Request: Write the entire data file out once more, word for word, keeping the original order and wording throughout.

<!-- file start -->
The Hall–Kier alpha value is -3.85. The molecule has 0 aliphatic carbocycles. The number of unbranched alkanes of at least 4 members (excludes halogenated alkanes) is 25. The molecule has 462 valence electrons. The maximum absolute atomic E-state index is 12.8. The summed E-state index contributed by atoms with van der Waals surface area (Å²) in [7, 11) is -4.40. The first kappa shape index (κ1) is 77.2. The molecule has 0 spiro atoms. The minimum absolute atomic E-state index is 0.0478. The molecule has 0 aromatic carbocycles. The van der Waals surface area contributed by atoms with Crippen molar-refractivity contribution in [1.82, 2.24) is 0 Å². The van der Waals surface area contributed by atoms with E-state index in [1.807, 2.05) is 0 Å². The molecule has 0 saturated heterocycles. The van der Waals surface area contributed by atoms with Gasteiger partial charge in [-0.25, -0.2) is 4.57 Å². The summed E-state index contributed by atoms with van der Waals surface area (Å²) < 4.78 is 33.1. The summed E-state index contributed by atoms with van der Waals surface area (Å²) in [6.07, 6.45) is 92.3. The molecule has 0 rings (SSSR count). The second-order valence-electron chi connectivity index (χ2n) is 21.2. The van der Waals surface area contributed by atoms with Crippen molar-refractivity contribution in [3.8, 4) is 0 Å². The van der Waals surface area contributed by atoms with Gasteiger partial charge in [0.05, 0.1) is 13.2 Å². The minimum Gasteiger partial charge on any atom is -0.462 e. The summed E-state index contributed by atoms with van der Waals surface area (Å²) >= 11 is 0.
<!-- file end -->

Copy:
The Hall–Kier alpha value is -3.85. The molecule has 0 aliphatic carbocycles. The number of unbranched alkanes of at least 4 members (excludes halogenated alkanes) is 25. The molecule has 462 valence electrons. The maximum absolute atomic E-state index is 12.8. The summed E-state index contributed by atoms with van der Waals surface area (Å²) in [7, 11) is -4.40. The first kappa shape index (κ1) is 77.2. The molecule has 0 spiro atoms. The minimum absolute atomic E-state index is 0.0478. The molecule has 0 aromatic carbocycles. The van der Waals surface area contributed by atoms with Crippen molar-refractivity contribution in [1.82, 2.24) is 0 Å². The van der Waals surface area contributed by atoms with E-state index in [1.807, 2.05) is 0 Å². The molecule has 0 saturated heterocycles. The van der Waals surface area contributed by atoms with Gasteiger partial charge in [-0.25, -0.2) is 4.57 Å². The summed E-state index contributed by atoms with van der Waals surface area (Å²) < 4.78 is 33.1. The summed E-state index contributed by atoms with van der Waals surface area (Å²) in [6.07, 6.45) is 92.3. The molecule has 0 rings (SSSR count). The second-order valence-electron chi connectivity index (χ2n) is 21.2. The van der Waals surface area contributed by atoms with Crippen molar-refractivity contribution in [3.8, 4) is 0 Å². The van der Waals surface area contributed by atoms with Gasteiger partial charge in [0.05, 0.1) is 13.2 Å². The minimum Gasteiger partial charge on any atom is -0.462 e. The summed E-state index contributed by atoms with van der Waals surface area (Å²) >= 11 is 0.